Amines as Bases
This page looks at the reactions of amines as bases. Their basic properties include the reactions with dilute acids, water and copper(II) ions.
It only deals with amines where the functional group is not attached directly to a benzene ring. Aromatic amines such as phenylamine (aniline) are much weaker bases than the amines discussed on this page and are dealt with separately on a page specifically about phenylamine. If you are interested in phenylamine, read this page first and then follow the link at the bottom.
The Basic Properties of Amines
We are going to have to use two different definitions of the term "base" in this page.
A base is:
- a substance which combines with hydrogen ions.
This is the Bronsted-Lowry theory.
- an electron pair donor.
This is the Lewis theory.
Note: If you aren't familiar with either of these terms, you should follow this link to a page about theories of acids and bases.
The easiest way of looking at the basic properties of amines is to think of an amine as a modified ammonia molecule. In an amine, one or more of the hydrogen atoms in ammonia has been replaced by a hydrocarbon group.
Replacing the hydrogens still leaves the lone pair on the nitrogen unchanged – and it is the lone pair on the nitrogen that gives ammonia its basic properties. Amines will therefore behave much the same as ammonia in all cases where the lone pair is involved.
The Reactions of Amines With Acids
These are most easily considered using the Bronsted-Lowry theory of acids and bases – the base is a hydrogen ion acceptor. We'll do a straight comparison between amines and the familiar ammonia reactions.
A reminder about the ammonia reactions
Ammonia reacts with acids to produce ammonium ions. The ammonia molecule picks up a hydrogen ion from the acid and attaches it to the lone pair on the nitrogen.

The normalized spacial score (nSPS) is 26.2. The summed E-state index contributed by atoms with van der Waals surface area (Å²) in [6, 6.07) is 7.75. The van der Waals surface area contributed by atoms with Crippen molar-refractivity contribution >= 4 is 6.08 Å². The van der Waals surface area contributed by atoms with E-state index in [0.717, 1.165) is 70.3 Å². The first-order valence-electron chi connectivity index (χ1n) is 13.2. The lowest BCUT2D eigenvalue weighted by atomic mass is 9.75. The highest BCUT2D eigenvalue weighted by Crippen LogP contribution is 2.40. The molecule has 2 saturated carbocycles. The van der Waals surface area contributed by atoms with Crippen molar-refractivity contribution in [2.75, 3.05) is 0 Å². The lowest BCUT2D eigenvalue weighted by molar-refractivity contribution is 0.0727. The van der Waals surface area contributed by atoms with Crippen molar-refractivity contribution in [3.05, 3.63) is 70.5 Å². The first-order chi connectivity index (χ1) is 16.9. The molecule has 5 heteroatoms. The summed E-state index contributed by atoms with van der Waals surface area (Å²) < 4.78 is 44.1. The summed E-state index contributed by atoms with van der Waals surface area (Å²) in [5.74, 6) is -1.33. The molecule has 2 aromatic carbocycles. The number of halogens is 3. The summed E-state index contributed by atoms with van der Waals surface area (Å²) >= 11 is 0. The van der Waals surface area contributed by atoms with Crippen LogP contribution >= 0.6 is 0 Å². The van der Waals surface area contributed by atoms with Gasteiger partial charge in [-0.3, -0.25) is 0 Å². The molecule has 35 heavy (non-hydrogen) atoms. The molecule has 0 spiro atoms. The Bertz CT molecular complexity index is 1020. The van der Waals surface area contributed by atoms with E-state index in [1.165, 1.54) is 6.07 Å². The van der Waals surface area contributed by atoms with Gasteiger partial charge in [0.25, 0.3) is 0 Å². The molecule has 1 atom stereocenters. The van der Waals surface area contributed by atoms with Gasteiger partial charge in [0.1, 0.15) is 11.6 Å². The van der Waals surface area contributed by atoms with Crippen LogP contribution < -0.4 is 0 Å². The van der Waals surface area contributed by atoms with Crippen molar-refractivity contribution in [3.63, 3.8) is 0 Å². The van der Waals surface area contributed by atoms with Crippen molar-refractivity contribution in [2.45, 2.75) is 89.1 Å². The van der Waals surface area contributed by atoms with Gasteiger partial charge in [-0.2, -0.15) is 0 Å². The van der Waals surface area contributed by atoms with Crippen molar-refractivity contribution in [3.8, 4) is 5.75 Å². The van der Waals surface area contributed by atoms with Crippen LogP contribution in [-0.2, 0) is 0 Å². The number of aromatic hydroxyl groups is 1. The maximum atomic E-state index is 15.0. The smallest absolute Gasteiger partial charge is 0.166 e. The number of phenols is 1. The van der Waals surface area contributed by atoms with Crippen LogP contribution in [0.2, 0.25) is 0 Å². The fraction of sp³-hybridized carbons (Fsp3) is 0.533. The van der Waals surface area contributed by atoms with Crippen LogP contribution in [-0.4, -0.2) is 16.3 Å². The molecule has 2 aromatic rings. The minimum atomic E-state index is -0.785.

If the reaction is in solution in water (using a dilute acid), the ammonia takes a hydrogen ion (a proton) from a hydroxonium ion. (Remember that hydrogen ions present in solutions of acids in water are carried on water molecules as hydroxonium ions, H3O+.)
If the acid was hydrochloric acid, for example, you would end up with a solution containing ammonium chloride – the chloride ions, of course, coming from the hydrochloric acid.
You could also write this last equation as:
But if you do it this way, you must include the state symbols. If you write H+ on its own, it implies an unattached hydrogen ion – a proton. Such things don't exist on their own in solution in water.
If the reaction is happening in the gas state, the ammonia accepts a proton directly from the hydrogen chloride:
This time you produce clouds of white solid ammonium chloride.
The corresponding reactions with amines
The nitrogen lone pair behaves exactly the same. The fact that one (or more) of the hydrogens in the ammonia has been replaced by a hydrocarbon group makes no difference.
For example, with ethylamine:
If the reaction is done in solution, the amine takes a hydrogen ion from a hydroxonium ion and forms an ethylammonium ion.
The solution would contain ethylammonium chloride or sulfate or whatever.
Alternatively, the amine will react with hydrogen chloride in the gas state to produce the same sort of white smoke as ammonia did – but this time of ethylammonium chloride.
These examples have involved a primary amine. It would make no real difference if you used a secondary or tertiary one. The equations would just look more complicated.
The product ions from diethylamine and triethylamine would be diethylammonium ions and triethylammonium ions respectively.
The Reactions of Amines With Water
Again, it is easiest to use the Bronsted-Lowry theory and, again, it is useful to do a straight comparison with ammonia.
A reminder about the ammonia reaction with water
Ammonia is a weak base and takes a hydrogen ion from a water molecule to produce ammonium ions and hydroxide ions.